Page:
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Another Day, Another Oil Spill

You know the drill; a train carrying oil derails spilling thousands of gallons of oil, igniting a massive fire, forcing evacuations, and contaminating local water and land. I could save a lot of time by hanging on to this opening sentence and reusing it for every inevitable oil spill to come. This time, a spill occurred in Lynchburg, Virginia on Wednesday, April 30, after 15 cars from the rail company CSX went off the tracks.

Three of the cars were carrying oil, which exploded and fell into the James River, spilling about 50,000 gallons into the local water source. An immense fire followed, causing huge plumes of black smoke to engulf the area. According to the News and Advance, “The ensuing conflagration ignited oil on the surface of the river, sent flames and smoke hundreds of feet into the air, forced evacuations of downtown businesses and homes and rattled the nerves of hundreds of downtown workers.”

Fortunately, no serious injuries or deaths were reported, and the oil in the James River should not pose a threat to the drinking water. According to John Aulbach, Director of Virginia’s Department of Health, “The spill is below Lynchburg’s drinking water intake and more than 120 miles upriver from the Richmond area. It’s not going to have an impact on our water plants here.”

Still, clean-up crews are already working to contain the spill and eliminate all oil. “We’re going to remove it all…We’re not going to accept any oil,” said Director of Public Utilities Robert Steidel.

Will It Ever End?

As I’ve mentioned, this story is all too common. Whether oil spills are caused by train derailments, pipe leaks, or ship crashes, it’s still absurd that so many occur, especially since they have devastating effects and lose valuable inventory. Even if I didn’t care about environmental disasters, if I owned the oil, wouldn’t I try my hardest to make sure I could sell all of my product? Besides having to pay for impending lawsuits and oil removal, isn’t it in the oil industry’s best interest to protect what makes it money?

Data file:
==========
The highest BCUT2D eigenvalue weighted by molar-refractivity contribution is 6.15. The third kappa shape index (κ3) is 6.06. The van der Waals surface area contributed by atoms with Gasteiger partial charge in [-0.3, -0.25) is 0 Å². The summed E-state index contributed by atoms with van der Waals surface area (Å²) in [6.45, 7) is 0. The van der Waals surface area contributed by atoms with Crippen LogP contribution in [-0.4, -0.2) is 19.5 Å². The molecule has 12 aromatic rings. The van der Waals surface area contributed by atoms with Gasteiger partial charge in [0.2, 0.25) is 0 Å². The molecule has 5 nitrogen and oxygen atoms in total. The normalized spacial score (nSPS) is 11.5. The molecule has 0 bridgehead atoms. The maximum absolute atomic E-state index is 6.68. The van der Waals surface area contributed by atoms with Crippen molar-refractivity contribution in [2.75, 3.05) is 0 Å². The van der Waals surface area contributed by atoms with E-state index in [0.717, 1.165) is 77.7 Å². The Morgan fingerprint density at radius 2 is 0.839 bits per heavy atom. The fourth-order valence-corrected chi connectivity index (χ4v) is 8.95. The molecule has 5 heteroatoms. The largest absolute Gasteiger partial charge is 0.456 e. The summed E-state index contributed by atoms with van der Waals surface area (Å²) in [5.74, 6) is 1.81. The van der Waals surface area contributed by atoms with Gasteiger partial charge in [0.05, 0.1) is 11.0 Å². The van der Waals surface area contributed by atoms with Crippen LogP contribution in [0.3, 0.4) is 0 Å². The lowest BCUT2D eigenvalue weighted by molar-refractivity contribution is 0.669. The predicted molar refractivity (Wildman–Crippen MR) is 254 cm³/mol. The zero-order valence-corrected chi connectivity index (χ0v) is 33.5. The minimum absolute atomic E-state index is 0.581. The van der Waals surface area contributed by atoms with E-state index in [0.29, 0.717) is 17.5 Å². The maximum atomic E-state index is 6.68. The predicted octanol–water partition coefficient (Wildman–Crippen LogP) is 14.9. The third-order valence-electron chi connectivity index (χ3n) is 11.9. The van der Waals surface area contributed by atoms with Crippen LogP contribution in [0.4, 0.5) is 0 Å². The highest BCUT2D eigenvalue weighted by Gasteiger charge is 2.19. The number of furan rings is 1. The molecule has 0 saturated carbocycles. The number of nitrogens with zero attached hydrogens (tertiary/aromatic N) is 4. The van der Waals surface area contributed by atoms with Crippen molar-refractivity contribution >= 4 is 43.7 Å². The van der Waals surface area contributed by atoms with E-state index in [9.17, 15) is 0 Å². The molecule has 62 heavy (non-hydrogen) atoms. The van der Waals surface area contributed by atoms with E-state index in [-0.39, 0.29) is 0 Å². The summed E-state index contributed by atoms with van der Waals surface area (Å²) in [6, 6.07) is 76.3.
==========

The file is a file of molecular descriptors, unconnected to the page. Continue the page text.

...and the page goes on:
I also find it very hard to understand why an industry accepts failure so easily. In any other field, if a disastrous event happened once, those involved would find another method to complete the task at hand. If a civil engineer used a design that caused bridges to collapse every so often, the engineer would never continue with that plan. The oil industry makes it clear it just rolls the dice and hopes for the best each time it transports oil.

We can all recognize that replacing outdated railcars with pressurized tanks would not only be more cost effective for oil companies, but it would reduce the risk of continuous accidents as well. Maintaining pipes and infrastructure would also be a necessary investment to keep oil spills from happening across the world. For now though, it’s clear that the oil industry is going to stick with the “keep your fingers crossed” method. In the meantime, I’m going to save this template for future blogs: An oil spill occurred insert place here when a insert mode of transportation here accident happened on insert date here.

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